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Famous Author Speaks to Kennedy Students

Maya Bickel, Editor-in-Chief

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Thursday, March 7th, the Minority Scholars Program (MSP) at Kennedy High School brought in Kwame Alexander to speak to a select group of students. Alexander is an American poet whose most recent book, The Crossover, won the 2015 Newbery Medal.

He was brought in as one of the key initiatives required from Kennedy’s Minority Scholars Program.

Mr. Williams, one of the faculty members of MSP and a long time friend of Kwame Alexander, coordinated the event. He chose Alexander because he knew “[Alexander] would be a person who could not only motivate students but have a message that Kennedy students, and all students, need to hear.”

Tara Cueto, a senior at Kennedy High School and a member of MSP, loved the talk. She said Kwame Alexander was someone students could easily relate to, and “he made it easy to talk to and joke around with,” which she didn’t expect from a poet and author. She also found his talk “very motivating and inspirational.”

Kwame Alexander’s talk focused on literacy but he did it through telling stories of his high school experience and his career, and interspersing each story with a recitation of one of his poems. During his talk, Alexander said that “poetry saved [his] life. It allowed [him] to understand [his] place in life and it also gave [him] a career.”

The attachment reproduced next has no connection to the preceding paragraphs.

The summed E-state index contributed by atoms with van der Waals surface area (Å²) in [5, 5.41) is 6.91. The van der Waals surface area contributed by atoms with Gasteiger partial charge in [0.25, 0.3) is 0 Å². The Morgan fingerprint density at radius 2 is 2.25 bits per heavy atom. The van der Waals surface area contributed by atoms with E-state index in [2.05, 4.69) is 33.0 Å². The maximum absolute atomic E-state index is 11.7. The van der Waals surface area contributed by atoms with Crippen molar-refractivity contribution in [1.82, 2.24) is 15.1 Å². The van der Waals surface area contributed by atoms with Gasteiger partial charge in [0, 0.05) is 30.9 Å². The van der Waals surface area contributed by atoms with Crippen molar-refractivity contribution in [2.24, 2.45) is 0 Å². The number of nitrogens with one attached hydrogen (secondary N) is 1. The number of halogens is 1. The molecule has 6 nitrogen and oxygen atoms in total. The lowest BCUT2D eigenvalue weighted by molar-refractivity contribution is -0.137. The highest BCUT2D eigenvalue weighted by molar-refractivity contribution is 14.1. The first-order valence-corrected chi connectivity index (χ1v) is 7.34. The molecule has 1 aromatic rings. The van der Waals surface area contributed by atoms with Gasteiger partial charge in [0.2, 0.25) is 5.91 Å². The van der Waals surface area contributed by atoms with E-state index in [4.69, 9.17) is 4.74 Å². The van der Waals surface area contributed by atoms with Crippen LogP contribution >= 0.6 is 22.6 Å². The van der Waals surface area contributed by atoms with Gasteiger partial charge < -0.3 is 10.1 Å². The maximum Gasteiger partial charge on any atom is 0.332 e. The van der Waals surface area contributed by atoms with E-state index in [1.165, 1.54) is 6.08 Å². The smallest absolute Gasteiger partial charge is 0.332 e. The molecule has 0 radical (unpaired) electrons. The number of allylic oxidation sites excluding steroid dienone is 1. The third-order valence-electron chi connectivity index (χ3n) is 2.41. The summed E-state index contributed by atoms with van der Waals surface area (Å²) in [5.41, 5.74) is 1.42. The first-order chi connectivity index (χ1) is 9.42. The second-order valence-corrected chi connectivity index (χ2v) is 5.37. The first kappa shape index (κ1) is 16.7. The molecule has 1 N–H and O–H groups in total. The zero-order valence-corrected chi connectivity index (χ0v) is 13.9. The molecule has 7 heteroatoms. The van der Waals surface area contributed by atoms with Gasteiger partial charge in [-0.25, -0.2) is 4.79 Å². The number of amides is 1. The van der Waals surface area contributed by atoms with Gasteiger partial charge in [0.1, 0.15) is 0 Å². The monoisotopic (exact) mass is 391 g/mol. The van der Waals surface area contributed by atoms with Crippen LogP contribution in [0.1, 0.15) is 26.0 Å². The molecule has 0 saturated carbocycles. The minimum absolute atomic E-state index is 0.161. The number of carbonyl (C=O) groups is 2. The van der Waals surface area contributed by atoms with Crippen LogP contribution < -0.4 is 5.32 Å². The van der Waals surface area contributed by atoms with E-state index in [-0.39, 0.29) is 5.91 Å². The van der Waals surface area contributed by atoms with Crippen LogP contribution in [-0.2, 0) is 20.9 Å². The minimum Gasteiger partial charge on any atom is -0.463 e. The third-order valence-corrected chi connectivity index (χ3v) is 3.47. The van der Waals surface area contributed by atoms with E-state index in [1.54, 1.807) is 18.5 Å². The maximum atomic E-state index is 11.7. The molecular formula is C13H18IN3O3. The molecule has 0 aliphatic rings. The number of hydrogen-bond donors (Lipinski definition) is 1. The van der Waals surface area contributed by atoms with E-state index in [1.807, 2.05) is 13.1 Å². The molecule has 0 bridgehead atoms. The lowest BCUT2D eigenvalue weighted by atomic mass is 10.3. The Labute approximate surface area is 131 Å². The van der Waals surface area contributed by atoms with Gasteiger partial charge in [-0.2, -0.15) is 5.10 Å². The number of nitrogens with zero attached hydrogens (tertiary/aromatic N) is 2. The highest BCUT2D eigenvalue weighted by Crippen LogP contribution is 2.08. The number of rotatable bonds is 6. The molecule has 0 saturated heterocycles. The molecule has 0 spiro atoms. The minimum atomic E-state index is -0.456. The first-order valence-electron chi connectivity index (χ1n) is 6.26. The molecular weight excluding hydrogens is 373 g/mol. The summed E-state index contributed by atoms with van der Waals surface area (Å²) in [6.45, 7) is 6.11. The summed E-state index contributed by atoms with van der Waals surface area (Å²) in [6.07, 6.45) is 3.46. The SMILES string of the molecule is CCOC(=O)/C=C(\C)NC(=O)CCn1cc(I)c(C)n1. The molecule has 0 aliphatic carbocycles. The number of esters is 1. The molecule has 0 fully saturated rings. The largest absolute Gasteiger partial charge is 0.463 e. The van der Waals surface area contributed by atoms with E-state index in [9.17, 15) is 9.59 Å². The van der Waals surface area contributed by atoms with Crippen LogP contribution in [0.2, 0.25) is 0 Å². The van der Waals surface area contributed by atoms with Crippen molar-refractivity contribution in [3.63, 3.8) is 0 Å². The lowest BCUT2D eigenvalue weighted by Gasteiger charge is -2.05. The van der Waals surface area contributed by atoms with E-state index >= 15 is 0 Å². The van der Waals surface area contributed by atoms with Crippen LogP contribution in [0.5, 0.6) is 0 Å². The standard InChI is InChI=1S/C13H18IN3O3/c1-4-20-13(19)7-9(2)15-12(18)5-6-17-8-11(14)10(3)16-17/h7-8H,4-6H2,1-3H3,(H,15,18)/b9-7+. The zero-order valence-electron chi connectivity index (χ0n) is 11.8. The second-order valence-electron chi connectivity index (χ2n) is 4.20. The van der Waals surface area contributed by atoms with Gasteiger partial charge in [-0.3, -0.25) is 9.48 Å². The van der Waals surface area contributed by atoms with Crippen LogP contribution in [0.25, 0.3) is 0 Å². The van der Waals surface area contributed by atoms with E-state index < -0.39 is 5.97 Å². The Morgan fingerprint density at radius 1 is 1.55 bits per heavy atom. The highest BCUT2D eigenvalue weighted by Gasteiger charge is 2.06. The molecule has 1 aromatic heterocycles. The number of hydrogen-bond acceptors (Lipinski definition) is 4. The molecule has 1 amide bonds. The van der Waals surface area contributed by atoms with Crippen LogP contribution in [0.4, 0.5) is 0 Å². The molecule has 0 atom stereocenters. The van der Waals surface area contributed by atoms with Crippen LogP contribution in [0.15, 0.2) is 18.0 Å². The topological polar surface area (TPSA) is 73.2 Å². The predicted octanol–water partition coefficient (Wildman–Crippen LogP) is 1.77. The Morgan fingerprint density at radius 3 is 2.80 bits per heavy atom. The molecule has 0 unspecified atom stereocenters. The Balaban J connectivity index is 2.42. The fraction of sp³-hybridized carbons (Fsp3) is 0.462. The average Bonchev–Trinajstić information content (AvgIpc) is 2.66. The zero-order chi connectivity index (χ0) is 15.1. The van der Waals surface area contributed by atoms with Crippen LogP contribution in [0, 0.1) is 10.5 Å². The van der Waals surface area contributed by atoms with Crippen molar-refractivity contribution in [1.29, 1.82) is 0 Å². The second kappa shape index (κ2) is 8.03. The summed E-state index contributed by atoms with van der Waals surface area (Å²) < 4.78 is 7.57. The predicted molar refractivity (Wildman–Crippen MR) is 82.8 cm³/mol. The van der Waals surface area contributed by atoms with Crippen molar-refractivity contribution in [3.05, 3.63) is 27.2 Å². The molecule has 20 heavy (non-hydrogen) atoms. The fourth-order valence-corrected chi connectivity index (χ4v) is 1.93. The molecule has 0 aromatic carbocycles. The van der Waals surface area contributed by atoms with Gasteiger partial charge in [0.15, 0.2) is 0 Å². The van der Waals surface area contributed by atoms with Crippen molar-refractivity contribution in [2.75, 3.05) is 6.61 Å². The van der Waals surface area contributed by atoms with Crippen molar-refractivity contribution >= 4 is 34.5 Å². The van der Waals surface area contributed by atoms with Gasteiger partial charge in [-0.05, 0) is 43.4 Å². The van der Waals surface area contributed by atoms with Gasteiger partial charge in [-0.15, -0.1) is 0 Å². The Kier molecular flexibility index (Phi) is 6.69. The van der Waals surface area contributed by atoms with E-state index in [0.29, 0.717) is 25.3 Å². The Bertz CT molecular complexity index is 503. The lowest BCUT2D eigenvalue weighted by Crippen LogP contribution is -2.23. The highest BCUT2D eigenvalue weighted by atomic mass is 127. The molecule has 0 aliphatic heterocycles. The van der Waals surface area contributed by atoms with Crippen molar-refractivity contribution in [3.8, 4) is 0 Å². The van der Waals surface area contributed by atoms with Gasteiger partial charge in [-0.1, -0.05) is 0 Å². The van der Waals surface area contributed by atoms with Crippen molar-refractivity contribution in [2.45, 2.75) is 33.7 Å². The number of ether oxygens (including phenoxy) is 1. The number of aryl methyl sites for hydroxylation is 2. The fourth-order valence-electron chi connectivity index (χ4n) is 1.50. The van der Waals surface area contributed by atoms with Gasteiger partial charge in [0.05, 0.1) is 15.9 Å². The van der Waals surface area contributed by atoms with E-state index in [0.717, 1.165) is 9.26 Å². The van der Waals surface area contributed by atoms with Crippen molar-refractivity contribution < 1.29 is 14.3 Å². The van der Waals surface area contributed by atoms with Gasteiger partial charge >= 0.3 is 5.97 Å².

Alexander told the students that they have to learn how to make a living with the things they love to do. He explained that many people in his life said ‘no’ to him, and that was his biggest obstacle, but ‘no’s’ are a part of life, and students should accept that and believe in their work and their worth.

Over the course of the talk students had the chance to ask questions, and many were about how he became a poet and how he writes poems. He discovered poetry was for him when he was 12 years old, and the poets who had the most influence on him are Nikki Giovanni, Langston Hughes, and E.E. Cummings. His writing process involves sitting in a chair for five hours, and he says “by hour three, it’s on.” He researches, imagines, and immerses himself in stories in order to develop characters.

Alexander also talked about why he wrote his novel The Crossover, a children’s novel about basketball written in poetic verse. He wanted to interest children, especially boys, in reading poetry, and he used basketball as a hook. 

By the end of the talk students understood his point that “words are powerful.”


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